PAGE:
Raleigh Register, Friday, 15 July 1842, p2.
FOR THE REGISTER.
CELEBRATION OF THE 4th of JULY.
MR. EDITOR:— the undersigned, having been appointed a Committee, to prepare for publication, the Proceedings of the late Celebration of the 4th of July at Franklinsville, Randolph Co., respectfully solicit a small space in the columns of your useful and widely circulated paper.
The Visitors commenced collecting at an early hour, and continued coming in until 12 o’clock, when the number amounted to 1200 or 1500.
The Franklinsville Volunteer Company of Light Infantry, commanded by their efficient Captain, ALEXANDER HORNEY, was drawn up on the area skirting the North side of the Factory, and was carried through many manoeuvres evincing the skill of the Officers, and exhibiting the thorough discipline of the Men. The Company then marched to the Grove fronting the residence of Mr. Makepeace, and formed a straight line. The Young Ladies, all dressed in white, were arranged in a line facing the company, about 8 paces distant. A large and beautiful white Flag, with the inscription “Franklinsville Light Infantry,” on one side, and the American Eagle with the Latin motto, “E Pluribus Unum,” on the other , was presented to the Captain by the Citizens of Franklinsville, Cedar Falls, and those in their vicinities, through JAMES F. MARSH, accompanied by some appropriate remarks, which elicited an appropriate response. The whole assembly then proceeded to MR. COFFIN’S Grove, on the opposite hill, in the following order: The Military Company, led by their Band of Musicians in the front, were followed by the Chaplain, the Orator, and the Reader of the Declaration. To these succeeded the Young Ladies marching two abreast; then came the remainder in perfect order and decorum.
On reaching the stand, the company being comfortably seated, a Hymn was read and sung, and a Prayer delivered by the Rev. MR. HENDRICKS. A National Air was then played by an excellent Band. The Declaration of Independence was read by JAMES F. MARSH, in an audible and impressive manner; after Music, the Orator HENRY B. ELLIOTT, rose and delivered an Oration, which, for its classic purity of style, originality of sentiment, happy illustration, and ease and gracefulness of delivery, is seldom surpassed by efforts thus hastily prepared. A patriotic Song was then sung by a Choir of Ladies and Gentlemen selected for the purpose; after which the following Resolutions were offered by J.B. TROY, Esq.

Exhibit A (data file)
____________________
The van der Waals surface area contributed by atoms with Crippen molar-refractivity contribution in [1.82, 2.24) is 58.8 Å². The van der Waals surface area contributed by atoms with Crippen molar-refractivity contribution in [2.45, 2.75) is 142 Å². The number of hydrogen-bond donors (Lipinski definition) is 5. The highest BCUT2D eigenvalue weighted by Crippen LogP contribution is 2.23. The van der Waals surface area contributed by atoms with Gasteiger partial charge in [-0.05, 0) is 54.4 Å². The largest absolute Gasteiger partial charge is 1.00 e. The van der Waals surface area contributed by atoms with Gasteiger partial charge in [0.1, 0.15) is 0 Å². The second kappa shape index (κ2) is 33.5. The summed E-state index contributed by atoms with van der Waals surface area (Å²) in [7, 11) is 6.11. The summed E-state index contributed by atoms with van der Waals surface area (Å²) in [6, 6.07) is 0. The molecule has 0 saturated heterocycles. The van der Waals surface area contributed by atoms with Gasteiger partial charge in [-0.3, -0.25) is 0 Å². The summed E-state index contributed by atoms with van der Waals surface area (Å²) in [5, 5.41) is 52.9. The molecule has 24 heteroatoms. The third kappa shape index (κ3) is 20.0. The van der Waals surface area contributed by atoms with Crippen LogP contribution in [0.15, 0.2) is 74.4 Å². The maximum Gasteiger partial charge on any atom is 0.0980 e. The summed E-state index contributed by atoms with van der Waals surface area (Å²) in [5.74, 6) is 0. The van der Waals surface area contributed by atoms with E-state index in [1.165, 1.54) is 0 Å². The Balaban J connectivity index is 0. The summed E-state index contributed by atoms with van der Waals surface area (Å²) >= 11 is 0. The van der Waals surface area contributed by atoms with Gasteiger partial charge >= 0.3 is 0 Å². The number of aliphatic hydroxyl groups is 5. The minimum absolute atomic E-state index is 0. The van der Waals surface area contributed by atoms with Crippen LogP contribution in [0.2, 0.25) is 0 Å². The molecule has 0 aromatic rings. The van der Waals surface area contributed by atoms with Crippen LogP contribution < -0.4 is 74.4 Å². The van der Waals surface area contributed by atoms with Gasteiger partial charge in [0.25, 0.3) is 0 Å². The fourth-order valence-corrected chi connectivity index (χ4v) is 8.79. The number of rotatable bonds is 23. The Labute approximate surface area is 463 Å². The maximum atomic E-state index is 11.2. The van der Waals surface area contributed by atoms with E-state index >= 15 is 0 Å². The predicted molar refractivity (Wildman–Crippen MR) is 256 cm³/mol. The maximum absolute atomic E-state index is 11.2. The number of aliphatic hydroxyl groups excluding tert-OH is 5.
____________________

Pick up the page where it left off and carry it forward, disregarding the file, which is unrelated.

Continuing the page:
1St, Resolved, That the thanks of the audience by tendered to Mr. Henry B. Elliott, for the appropriate and patriotic Address delivered by him.
2Nd, Resolved, That the Visitors render to the citizens of Franklinsville their grateful acknowledgments for their kindness and liberality in providing them such simple accommodations.
Both of which were unanimously adopted. It was then moved, that a Committtee of two be appointed to prepare the proceedings of the day for publication and forward the same to the Raleigh Register, with a request for the other papers of the State to copy; whereupon, John R. Brown and Wm. J. Long were appointed. The company then separated.
A large number set down to a sumptuous dinner, prepared by MR. HENDRICKS, and many others shared the hospitality of the Citizens of the place.
The whole scene was quite flattering to the pride of our County. The Factory building is a large and imposing brick edifice. Between two of the dormant windows, was extended a white Flag, upon which was painted a large Eagle that seemed, while it guarded with uplifted wings our stars and stripes, also the protector of this important branch of American Industry.
The unanimity of feeling that seemed to pervade the bosoms of all who were present, was truly gratifying. Our people, though firm and inflexible in their political tenets, yet when occasion demands, can bury the hatchet of party warfare, and unite heart and hand either to breast the storm of adversity, or to share with liberal generosity the genial breeze. It is fondly hoped, that this laudable effort will serve to encourage our Citizens, ever to pay a tribute of respect to this glorious anniversary.
And why should they not? If to Mecklenburg belongs the distinguished honor of originating the first Declaration of Independence, to Randolph* must be awarded the meed of applause for giving to the Regulators, a small but gallant band, to who is now accorded the imperishable renown of giving the first impetus to the ball of the Revolution. The lamp of freedom lighted up by them at the sacred altar of Liberty has continued to burn with fervor and glow with brilliancy, while many, kindled under more favorable auspices, have long since ceased to flicker in the socket.
JOHN R. BROWN. )
WM. J. LONG. )
July 5, 1842.
*Randolph embraces in its Territory, that portion of Guilford, in which the celebrated Harman Husband resided.